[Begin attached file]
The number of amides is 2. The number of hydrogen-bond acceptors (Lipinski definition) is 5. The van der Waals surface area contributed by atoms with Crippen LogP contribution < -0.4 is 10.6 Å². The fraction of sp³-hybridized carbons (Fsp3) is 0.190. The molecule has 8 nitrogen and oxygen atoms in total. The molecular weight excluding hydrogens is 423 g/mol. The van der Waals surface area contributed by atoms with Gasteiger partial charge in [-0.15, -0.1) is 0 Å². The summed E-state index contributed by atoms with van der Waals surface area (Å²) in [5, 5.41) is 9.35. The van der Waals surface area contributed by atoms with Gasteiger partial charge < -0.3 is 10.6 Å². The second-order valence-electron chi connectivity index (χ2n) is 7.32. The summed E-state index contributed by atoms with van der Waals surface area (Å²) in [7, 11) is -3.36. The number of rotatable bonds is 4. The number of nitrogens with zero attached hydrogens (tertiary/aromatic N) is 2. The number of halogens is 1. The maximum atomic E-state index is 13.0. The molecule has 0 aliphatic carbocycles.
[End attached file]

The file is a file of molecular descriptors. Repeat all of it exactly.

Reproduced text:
The number of amides is 2. The number of hydrogen-bond acceptors (Lipinski definition) is 5. The van der Waals surface area contributed by atoms with Crippen LogP contribution < -0.4 is 10.6 Å². The fraction of sp³-hybridized carbons (Fsp3) is 0.190. The molecule has 8 nitrogen and oxygen atoms in total. The molecular weight excluding hydrogens is 423 g/mol. The van der Waals surface area contributed by atoms with Gasteiger partial charge in [-0.15, -0.1) is 0 Å². The summed E-state index contributed by atoms with van der Waals surface area (Å²) in [5, 5.41) is 9.35. The van der Waals surface area contributed by atoms with Gasteiger partial charge < -0.3 is 10.6 Å². The second-order valence-electron chi connectivity index (χ2n) is 7.32. The summed E-state index contributed by atoms with van der Waals surface area (Å²) in [7, 11) is -3.36. The number of rotatable bonds is 4. The number of nitrogens with zero attached hydrogens (tertiary/aromatic N) is 2. The number of halogens is 1. The maximum atomic E-state index is 13.0. The molecule has 0 aliphatic carbocycles.